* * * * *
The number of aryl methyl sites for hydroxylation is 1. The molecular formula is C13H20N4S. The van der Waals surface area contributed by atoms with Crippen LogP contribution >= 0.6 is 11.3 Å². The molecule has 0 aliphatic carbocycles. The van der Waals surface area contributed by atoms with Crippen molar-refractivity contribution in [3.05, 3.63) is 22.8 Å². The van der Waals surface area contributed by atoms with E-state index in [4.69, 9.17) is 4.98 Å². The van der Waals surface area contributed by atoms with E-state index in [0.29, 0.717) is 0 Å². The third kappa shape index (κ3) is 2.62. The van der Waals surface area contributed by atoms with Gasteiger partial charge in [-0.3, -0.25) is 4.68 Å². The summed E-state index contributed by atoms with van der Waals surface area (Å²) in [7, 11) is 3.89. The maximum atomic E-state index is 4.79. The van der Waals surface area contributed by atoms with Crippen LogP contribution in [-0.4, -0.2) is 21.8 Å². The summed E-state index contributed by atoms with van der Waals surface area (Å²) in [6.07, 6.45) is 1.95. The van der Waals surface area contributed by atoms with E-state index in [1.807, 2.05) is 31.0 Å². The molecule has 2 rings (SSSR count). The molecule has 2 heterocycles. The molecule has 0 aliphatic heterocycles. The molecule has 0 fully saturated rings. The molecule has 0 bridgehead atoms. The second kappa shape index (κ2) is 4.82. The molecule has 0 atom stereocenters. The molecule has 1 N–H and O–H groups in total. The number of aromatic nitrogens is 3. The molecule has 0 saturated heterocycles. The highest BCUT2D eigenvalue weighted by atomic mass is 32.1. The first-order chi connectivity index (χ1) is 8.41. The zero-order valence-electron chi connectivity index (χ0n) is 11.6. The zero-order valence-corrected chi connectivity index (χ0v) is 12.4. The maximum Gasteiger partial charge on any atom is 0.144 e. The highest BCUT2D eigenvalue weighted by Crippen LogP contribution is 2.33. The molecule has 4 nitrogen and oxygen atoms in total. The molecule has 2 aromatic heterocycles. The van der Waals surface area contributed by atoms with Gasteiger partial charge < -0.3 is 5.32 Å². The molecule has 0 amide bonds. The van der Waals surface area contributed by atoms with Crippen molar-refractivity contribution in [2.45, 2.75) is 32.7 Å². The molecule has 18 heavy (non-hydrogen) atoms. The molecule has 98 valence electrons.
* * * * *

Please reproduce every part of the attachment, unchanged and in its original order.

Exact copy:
The number of aryl methyl sites for hydroxylation is 1. The molecular formula is C13H20N4S. The van der Waals surface area contributed by atoms with Crippen LogP contribution >= 0.6 is 11.3 Å². The molecule has 0 aliphatic carbocycles. The van der Waals surface area contributed by atoms with Crippen molar-refractivity contribution in [3.05, 3.63) is 22.8 Å². The van der Waals surface area contributed by atoms with E-state index in [4.69, 9.17) is 4.98 Å². The van der Waals surface area contributed by atoms with E-state index in [0.29, 0.717) is 0 Å². The third kappa shape index (κ3) is 2.62. The van der Waals surface area contributed by atoms with Gasteiger partial charge in [-0.3, -0.25) is 4.68 Å². The summed E-state index contributed by atoms with van der Waals surface area (Å²) in [7, 11) is 3.89. The maximum atomic E-state index is 4.79. The van der Waals surface area contributed by atoms with Crippen LogP contribution in [-0.4, -0.2) is 21.8 Å². The summed E-state index contributed by atoms with van der Waals surface area (Å²) in [6.07, 6.45) is 1.95. The van der Waals surface area contributed by atoms with E-state index in [1.807, 2.05) is 31.0 Å². The molecule has 2 rings (SSSR count). The molecule has 2 heterocycles. The molecule has 0 aliphatic heterocycles. The molecule has 0 fully saturated rings. The molecule has 0 bridgehead atoms. The second kappa shape index (κ2) is 4.82. The molecule has 0 atom stereocenters. The molecule has 1 N–H and O–H groups in total. The number of aromatic nitrogens is 3. The molecule has 0 saturated heterocycles. The highest BCUT2D eigenvalue weighted by atomic mass is 32.1. The first-order chi connectivity index (χ1) is 8.41. The zero-order valence-electron chi connectivity index (χ0n) is 11.6. The zero-order valence-corrected chi connectivity index (χ0v) is 12.4. The maximum Gasteiger partial charge on any atom is 0.144 e. The highest BCUT2D eigenvalue weighted by Crippen LogP contribution is 2.33. The molecule has 4 nitrogen and oxygen atoms in total. The molecule has 2 aromatic heterocycles. The van der Waals surface area contributed by atoms with Gasteiger partial charge < -0.3 is 5.32 Å². The molecule has 0 amide bonds. The van der Waals surface area contributed by atoms with Crippen molar-refractivity contribution in [2.45, 2.75) is 32.7 Å². The molecule has 18 heavy (non-hydrogen) atoms. The molecule has 98 valence electrons.